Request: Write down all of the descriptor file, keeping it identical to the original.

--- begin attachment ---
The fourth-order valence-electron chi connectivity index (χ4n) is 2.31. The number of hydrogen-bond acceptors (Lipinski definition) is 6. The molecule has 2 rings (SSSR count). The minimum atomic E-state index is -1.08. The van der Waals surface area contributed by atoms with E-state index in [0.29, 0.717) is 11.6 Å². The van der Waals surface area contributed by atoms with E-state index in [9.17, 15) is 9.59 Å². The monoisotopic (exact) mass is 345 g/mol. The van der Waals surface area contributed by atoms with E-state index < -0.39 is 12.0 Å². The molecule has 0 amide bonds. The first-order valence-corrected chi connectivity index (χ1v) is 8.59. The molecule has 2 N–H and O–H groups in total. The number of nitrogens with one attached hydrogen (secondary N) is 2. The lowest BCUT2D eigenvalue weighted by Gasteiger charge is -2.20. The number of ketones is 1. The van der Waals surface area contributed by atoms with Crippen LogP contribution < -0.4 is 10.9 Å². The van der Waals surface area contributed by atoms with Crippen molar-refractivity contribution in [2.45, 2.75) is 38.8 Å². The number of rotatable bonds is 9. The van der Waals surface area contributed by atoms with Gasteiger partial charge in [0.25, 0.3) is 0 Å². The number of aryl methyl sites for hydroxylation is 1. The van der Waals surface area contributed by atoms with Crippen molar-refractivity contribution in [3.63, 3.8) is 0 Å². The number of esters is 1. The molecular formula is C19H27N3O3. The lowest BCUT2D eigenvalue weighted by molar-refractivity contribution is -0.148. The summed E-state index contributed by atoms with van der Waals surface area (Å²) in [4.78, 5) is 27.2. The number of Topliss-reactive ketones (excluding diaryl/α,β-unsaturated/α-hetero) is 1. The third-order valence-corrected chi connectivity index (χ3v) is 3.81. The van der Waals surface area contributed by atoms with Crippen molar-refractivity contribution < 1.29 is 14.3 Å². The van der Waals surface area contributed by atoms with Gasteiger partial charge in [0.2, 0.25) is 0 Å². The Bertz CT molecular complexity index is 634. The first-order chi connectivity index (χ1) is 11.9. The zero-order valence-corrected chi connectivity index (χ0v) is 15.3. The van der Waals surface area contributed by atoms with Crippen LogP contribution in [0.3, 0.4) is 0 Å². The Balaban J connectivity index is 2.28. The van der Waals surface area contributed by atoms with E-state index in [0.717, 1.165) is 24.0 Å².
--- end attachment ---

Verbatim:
The fourth-order valence-electron chi connectivity index (χ4n) is 2.31. The number of hydrogen-bond acceptors (Lipinski definition) is 6. The molecule has 2 rings (SSSR count). The minimum atomic E-state index is -1.08. The van der Waals surface area contributed by atoms with E-state index in [0.29, 0.717) is 11.6 Å². The van der Waals surface area contributed by atoms with E-state index in [9.17, 15) is 9.59 Å². The monoisotopic (exact) mass is 345 g/mol. The van der Waals surface area contributed by atoms with E-state index < -0.39 is 12.0 Å². The molecule has 0 amide bonds. The first-order valence-corrected chi connectivity index (χ1v) is 8.59. The molecule has 2 N–H and O–H groups in total. The number of nitrogens with one attached hydrogen (secondary N) is 2. The lowest BCUT2D eigenvalue weighted by Gasteiger charge is -2.20. The number of ketones is 1. The van der Waals surface area contributed by atoms with Crippen LogP contribution < -0.4 is 10.9 Å². The van der Waals surface area contributed by atoms with Crippen molar-refractivity contribution in [2.45, 2.75) is 38.8 Å². The number of rotatable bonds is 9. The van der Waals surface area contributed by atoms with Gasteiger partial charge in [0.25, 0.3) is 0 Å². The number of aryl methyl sites for hydroxylation is 1. The van der Waals surface area contributed by atoms with Crippen molar-refractivity contribution in [3.63, 3.8) is 0 Å². The number of esters is 1. The molecular formula is C19H27N3O3. The lowest BCUT2D eigenvalue weighted by molar-refractivity contribution is -0.148. The summed E-state index contributed by atoms with van der Waals surface area (Å²) in [4.78, 5) is 27.2. The number of Topliss-reactive ketones (excluding diaryl/α,β-unsaturated/α-hetero) is 1. The third-order valence-corrected chi connectivity index (χ3v) is 3.81. The van der Waals surface area contributed by atoms with Crippen molar-refractivity contribution < 1.29 is 14.3 Å². The van der Waals surface area contributed by atoms with Gasteiger partial charge in [0.2, 0.25) is 0 Å². The Bertz CT molecular complexity index is 634. The first-order chi connectivity index (χ1) is 11.9. The zero-order valence-corrected chi connectivity index (χ0v) is 15.3. The van der Waals surface area contributed by atoms with Crippen LogP contribution in [0.3, 0.4) is 0 Å². The Balaban J connectivity index is 2.28. The van der Waals surface area contributed by atoms with E-state index in [0.717, 1.165) is 24.0 Å².